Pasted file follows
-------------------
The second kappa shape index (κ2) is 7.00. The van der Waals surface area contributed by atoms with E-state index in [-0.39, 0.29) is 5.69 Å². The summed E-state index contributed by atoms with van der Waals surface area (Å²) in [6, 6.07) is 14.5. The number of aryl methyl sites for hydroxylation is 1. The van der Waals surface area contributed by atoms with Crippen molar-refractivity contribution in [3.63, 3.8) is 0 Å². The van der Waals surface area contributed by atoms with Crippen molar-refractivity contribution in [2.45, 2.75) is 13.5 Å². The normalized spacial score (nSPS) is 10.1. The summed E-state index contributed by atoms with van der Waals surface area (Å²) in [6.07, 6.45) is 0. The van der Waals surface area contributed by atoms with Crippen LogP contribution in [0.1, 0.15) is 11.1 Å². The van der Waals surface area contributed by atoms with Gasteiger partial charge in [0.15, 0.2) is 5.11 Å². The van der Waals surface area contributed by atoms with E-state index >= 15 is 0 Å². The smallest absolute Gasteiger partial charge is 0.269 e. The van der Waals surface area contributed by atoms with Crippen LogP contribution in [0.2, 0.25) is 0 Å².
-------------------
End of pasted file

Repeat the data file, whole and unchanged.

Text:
The second kappa shape index (κ2) is 7.00. The van der Waals surface area contributed by atoms with E-state index in [-0.39, 0.29) is 5.69 Å². The summed E-state index contributed by atoms with van der Waals surface area (Å²) in [6, 6.07) is 14.5. The number of aryl methyl sites for hydroxylation is 1. The van der Waals surface area contributed by atoms with Crippen molar-refractivity contribution in [3.63, 3.8) is 0 Å². The van der Waals surface area contributed by atoms with Crippen molar-refractivity contribution in [2.45, 2.75) is 13.5 Å². The normalized spacial score (nSPS) is 10.1. The summed E-state index contributed by atoms with van der Waals surface area (Å²) in [6.07, 6.45) is 0. The van der Waals surface area contributed by atoms with Crippen LogP contribution in [0.1, 0.15) is 11.1 Å². The van der Waals surface area contributed by atoms with Gasteiger partial charge in [0.15, 0.2) is 5.11 Å². The van der Waals surface area contributed by atoms with E-state index >= 15 is 0 Å². The smallest absolute Gasteiger partial charge is 0.269 e. The van der Waals surface area contributed by atoms with Crippen LogP contribution in [0.2, 0.25) is 0 Å².